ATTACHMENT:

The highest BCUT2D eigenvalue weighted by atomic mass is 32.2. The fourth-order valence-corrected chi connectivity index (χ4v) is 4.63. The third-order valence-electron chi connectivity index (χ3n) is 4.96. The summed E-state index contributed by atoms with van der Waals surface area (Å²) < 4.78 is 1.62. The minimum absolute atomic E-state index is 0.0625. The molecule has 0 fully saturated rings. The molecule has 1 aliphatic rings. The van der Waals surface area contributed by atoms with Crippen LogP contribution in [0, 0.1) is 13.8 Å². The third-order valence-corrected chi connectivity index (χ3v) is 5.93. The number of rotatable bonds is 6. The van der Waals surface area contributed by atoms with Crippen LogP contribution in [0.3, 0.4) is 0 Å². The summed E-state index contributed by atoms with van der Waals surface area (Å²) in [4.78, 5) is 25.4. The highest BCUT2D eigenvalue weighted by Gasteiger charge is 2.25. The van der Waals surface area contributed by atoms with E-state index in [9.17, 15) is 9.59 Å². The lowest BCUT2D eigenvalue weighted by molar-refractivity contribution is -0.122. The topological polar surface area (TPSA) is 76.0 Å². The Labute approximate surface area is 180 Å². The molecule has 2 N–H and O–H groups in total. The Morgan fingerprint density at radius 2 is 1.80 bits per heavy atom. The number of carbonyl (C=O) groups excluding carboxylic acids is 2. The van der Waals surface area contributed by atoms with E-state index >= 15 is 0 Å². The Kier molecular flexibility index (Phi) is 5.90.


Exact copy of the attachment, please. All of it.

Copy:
The highest BCUT2D eigenvalue weighted by atomic mass is 32.2. The fourth-order valence-corrected chi connectivity index (χ4v) is 4.63. The third-order valence-electron chi connectivity index (χ3n) is 4.96. The summed E-state index contributed by atoms with van der Waals surface area (Å²) < 4.78 is 1.62. The minimum absolute atomic E-state index is 0.0625. The molecule has 0 fully saturated rings. The molecule has 1 aliphatic rings. The van der Waals surface area contributed by atoms with Crippen LogP contribution in [0, 0.1) is 13.8 Å². The third-order valence-corrected chi connectivity index (χ3v) is 5.93. The number of rotatable bonds is 6. The van der Waals surface area contributed by atoms with Crippen LogP contribution in [0.3, 0.4) is 0 Å². The summed E-state index contributed by atoms with van der Waals surface area (Å²) in [4.78, 5) is 25.4. The highest BCUT2D eigenvalue weighted by Gasteiger charge is 2.25. The van der Waals surface area contributed by atoms with E-state index in [9.17, 15) is 9.59 Å². The lowest BCUT2D eigenvalue weighted by molar-refractivity contribution is -0.122. The topological polar surface area (TPSA) is 76.0 Å². The Labute approximate surface area is 180 Å². The molecule has 2 N–H and O–H groups in total. The Morgan fingerprint density at radius 2 is 1.80 bits per heavy atom. The number of carbonyl (C=O) groups excluding carboxylic acids is 2. The van der Waals surface area contributed by atoms with E-state index >= 15 is 0 Å². The Kier molecular flexibility index (Phi) is 5.90.